Men in Early Childhood Teaching (Susan Farquhar). For information on this research contact NZ Council for Educational Research Wellington, NZ. Published in Early Childhood Folio 4, A collection of recent research. Email: firstname.lastname@example.org or NZCER.
An easy to read paper aimed at practitioners. Reports on a study of men's experiences and views of working in ECE. Examines the unique contributions men make and argues why we need to encourage more men to be involved in working with young children.
Our Families, Our Children (The Lesbian and Gay Child Care Task Force). This is an American based report reviewing the adequacy of childcare services in their responsiveness to gay, lesbian, bisexual and transgender parent and their children. For further information contact Joan Kasotar (Dept. Social and Health Services Office of Child Care Policy, Seattle) at: email@example.com.
Journals that can help with your search for current gender research
A good way to keep up to date with research is via journals that are known for their interest in publishing gender research. In early childhood two journals that are particularly interested in such research are the Journal of Contemporary Issues in Early Childhood and Gender and Education.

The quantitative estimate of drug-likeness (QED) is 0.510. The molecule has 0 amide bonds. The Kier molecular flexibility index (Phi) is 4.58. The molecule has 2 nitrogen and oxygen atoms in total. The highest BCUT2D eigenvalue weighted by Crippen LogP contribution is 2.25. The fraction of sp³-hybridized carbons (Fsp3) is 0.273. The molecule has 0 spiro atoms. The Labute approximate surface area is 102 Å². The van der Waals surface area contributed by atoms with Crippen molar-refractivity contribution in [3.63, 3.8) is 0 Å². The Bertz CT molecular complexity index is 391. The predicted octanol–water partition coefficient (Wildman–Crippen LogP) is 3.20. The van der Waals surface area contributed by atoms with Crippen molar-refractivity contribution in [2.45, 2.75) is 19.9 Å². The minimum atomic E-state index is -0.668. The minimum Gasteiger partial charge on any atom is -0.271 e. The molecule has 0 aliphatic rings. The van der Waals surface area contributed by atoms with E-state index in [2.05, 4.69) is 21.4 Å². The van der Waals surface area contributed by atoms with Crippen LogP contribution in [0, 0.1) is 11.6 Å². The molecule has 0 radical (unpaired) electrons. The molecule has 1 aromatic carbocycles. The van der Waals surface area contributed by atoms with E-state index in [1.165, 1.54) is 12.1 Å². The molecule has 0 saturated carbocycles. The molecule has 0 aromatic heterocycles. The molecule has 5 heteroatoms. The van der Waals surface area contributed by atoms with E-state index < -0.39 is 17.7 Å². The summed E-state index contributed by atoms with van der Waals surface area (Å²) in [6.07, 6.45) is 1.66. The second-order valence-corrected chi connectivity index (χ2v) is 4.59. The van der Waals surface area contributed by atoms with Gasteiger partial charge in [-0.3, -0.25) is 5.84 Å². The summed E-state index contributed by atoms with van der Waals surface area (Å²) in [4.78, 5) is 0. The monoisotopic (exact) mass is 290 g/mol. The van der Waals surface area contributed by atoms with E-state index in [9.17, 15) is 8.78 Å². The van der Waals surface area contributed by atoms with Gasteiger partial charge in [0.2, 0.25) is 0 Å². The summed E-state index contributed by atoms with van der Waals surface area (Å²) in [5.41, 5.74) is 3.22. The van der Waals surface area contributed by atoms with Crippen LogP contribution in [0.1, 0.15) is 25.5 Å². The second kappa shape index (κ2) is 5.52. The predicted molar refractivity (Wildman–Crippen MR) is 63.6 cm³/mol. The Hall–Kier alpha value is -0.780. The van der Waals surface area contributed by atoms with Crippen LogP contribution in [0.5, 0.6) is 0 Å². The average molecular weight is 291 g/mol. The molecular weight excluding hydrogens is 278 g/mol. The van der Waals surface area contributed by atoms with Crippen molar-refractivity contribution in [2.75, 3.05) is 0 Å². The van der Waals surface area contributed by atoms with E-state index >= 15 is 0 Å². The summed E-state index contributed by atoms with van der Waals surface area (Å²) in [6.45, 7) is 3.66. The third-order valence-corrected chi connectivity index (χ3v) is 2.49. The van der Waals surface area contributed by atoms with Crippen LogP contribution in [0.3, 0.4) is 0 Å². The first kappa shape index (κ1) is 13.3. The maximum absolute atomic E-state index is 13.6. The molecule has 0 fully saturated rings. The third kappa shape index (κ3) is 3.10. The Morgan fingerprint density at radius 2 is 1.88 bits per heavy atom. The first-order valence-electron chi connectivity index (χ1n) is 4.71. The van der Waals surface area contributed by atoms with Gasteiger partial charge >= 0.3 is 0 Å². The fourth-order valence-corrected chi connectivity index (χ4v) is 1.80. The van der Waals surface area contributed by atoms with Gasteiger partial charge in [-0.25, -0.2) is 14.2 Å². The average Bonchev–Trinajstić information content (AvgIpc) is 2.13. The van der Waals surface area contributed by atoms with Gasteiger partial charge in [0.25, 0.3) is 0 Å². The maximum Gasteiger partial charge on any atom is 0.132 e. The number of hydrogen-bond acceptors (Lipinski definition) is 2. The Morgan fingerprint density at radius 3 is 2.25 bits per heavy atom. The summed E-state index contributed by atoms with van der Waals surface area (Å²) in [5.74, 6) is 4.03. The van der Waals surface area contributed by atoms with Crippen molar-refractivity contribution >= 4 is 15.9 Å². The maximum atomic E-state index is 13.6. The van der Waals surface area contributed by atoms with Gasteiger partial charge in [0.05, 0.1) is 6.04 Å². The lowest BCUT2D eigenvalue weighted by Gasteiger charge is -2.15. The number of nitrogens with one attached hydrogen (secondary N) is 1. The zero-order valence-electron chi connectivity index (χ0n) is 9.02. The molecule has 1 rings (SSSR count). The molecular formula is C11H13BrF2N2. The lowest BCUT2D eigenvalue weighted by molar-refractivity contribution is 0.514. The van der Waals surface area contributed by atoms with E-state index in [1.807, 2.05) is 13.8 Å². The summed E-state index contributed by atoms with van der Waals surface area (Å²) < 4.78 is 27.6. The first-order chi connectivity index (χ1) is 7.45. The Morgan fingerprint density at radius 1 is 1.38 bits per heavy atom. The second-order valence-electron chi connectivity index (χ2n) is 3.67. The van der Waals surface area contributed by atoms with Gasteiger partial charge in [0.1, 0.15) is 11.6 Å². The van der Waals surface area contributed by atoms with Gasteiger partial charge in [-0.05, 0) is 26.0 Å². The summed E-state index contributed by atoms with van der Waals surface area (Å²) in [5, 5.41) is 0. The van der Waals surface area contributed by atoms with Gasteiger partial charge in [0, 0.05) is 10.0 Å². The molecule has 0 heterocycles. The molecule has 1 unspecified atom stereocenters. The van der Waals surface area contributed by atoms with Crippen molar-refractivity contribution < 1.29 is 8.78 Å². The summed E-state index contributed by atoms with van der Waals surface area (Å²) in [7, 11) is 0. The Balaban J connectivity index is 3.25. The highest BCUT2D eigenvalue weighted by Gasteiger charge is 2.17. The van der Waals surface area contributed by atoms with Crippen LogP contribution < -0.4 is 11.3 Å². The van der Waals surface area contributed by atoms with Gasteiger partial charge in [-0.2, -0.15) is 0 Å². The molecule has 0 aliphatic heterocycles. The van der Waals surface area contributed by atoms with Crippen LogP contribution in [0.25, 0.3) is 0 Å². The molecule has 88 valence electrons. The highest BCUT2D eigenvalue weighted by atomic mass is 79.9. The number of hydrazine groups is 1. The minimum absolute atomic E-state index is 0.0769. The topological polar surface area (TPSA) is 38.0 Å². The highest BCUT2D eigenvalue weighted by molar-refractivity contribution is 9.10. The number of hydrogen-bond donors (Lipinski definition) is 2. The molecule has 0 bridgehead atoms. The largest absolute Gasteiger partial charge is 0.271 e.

Contemporary Issues in Early Childhood is a free access on-line journal that has lots of relevant research on equity issues. According to the publishers the journal "incorporates interdisciplinary, cutting edge work which may include the following areas: poststructuralist, postmodern and postcolonial approaches, queer theory, sociology of childhood, alternative viewpoints of child development, and deal with issues such as language and identity, the discourse of difference, new information technologies, stories and voices, curriculum, culture and pedagogy, or any combination of such ideas." Access is: http://www.triangle.co.uk/ciec